Sometimes there are academic papers that strike all the right notes being informative, insightful, & accessible to the non-learnèd. When I came across “Coworking: A Transdisciplinary Overview” I was pleased indeed to have found a paper that has a particularly satisfying resonance for anyone interested in the emerging global trend of #coworking. Alongside the Deskmag / Coworkaholic “2016 Coworking Outlook” report, it’s clear to see how working trends are changing and where they moving to over the coming years.
However, for those who want to understand more about coworking and would rather not go through a 58 page academic paper I thought I draw out a few of the key points from this great (but rather dryly named) paper by 5 Australian academics.
As to be expected thing are kicked in to play with a theoretical overview of how the way we work has changed through #globalisation & #technological change. Essentially the point being that the relationship between our geographic location & socio-economic activities have changed fundamentally: mobile, flexible work in creative, tech & other sectors are now rather established.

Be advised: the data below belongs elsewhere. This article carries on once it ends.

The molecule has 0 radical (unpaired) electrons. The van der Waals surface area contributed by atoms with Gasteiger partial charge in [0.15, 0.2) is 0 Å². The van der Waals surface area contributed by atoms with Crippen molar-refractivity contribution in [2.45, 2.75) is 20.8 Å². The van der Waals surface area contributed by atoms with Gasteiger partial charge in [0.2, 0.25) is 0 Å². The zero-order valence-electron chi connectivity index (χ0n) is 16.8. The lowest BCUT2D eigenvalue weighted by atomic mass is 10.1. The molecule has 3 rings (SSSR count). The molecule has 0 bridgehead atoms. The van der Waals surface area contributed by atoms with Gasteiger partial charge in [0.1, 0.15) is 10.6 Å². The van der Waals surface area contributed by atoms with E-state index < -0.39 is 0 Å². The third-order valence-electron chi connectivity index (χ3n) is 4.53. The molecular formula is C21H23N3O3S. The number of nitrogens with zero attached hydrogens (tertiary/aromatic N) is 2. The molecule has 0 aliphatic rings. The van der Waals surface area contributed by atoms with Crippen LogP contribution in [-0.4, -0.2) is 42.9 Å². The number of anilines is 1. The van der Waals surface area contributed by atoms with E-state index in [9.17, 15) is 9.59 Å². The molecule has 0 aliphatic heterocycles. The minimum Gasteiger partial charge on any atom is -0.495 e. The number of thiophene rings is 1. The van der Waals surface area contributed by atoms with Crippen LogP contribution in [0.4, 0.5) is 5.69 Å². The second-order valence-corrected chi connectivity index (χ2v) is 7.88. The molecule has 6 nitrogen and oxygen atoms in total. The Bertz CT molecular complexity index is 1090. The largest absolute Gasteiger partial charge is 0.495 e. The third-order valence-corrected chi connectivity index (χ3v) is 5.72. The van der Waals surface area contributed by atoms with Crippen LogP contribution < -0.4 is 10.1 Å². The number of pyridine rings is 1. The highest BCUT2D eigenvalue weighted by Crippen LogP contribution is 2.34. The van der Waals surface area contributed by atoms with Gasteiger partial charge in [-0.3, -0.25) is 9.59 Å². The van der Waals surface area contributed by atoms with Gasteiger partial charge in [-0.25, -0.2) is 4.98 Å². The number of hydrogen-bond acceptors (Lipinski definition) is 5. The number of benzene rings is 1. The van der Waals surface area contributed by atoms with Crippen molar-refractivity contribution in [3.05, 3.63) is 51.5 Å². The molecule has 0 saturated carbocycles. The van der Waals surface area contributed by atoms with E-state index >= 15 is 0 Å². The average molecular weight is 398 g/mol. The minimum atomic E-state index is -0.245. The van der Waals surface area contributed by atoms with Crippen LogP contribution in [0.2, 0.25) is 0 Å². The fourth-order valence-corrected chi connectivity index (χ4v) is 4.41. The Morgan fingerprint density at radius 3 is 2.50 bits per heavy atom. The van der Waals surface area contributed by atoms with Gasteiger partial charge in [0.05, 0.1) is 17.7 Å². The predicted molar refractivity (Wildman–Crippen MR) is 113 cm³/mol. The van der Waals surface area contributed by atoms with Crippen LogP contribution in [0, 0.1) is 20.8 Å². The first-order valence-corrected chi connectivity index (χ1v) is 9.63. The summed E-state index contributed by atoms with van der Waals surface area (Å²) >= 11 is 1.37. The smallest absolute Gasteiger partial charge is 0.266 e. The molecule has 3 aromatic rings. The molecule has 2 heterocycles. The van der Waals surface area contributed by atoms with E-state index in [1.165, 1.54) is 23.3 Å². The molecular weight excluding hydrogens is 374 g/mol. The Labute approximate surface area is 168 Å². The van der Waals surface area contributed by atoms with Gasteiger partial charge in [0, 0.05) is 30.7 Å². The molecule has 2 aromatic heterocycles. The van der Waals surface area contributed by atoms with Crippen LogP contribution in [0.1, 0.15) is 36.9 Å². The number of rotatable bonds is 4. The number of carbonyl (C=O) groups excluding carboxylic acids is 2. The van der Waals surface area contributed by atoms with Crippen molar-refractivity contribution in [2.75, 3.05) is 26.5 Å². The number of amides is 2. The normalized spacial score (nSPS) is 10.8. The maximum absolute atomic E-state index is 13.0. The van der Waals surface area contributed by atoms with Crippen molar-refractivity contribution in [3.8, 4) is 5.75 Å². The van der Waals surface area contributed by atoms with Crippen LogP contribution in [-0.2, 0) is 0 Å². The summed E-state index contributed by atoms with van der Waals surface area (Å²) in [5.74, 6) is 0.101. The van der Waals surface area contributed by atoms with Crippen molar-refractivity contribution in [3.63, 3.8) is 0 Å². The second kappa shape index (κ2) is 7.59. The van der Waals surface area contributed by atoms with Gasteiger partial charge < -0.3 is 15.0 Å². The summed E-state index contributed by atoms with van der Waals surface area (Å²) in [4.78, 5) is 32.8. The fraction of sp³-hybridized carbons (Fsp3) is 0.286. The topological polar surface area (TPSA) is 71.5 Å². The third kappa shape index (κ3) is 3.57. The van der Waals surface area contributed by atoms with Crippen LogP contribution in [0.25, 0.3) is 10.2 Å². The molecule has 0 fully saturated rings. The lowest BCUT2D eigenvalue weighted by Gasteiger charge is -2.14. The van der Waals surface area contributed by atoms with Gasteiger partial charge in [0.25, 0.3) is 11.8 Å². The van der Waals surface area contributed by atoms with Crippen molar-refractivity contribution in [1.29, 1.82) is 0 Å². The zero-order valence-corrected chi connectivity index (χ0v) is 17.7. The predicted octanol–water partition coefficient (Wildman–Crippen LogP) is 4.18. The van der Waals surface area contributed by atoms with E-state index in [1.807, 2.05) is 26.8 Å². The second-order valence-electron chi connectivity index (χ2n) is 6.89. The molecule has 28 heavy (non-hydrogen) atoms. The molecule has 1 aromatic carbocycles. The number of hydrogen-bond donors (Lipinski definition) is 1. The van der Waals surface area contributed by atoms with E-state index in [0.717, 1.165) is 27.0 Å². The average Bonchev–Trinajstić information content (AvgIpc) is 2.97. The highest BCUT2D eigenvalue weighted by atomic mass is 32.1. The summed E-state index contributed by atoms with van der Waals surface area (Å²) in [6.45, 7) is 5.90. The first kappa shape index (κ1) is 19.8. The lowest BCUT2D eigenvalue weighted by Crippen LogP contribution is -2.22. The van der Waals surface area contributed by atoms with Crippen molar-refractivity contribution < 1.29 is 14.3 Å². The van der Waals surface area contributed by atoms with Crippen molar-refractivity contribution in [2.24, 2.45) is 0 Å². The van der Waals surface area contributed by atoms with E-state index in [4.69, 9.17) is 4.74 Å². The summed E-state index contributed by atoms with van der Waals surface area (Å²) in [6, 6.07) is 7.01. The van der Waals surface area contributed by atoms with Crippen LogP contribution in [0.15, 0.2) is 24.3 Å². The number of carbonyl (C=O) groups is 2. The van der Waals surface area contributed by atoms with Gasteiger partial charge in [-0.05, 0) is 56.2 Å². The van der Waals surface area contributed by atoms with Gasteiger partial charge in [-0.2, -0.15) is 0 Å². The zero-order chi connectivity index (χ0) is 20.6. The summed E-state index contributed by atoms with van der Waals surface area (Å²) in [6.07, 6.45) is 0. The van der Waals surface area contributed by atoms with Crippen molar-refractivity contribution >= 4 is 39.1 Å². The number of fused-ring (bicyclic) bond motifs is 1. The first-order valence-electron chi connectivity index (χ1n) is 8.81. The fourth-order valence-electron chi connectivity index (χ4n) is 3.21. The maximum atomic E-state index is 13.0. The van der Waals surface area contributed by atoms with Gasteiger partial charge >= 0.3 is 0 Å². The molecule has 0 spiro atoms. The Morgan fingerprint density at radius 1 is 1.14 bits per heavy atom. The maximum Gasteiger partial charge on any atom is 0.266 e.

This process of change has seen adaptation & innovation in both how & where we work as well as some interesting development in cooperation & collectivism. One of the biggest steps forward applied to a spatial concept for work, learning & recreation has been with the development of coworking: “shared physical workspaces that often have elements of cooperation between independent workers”.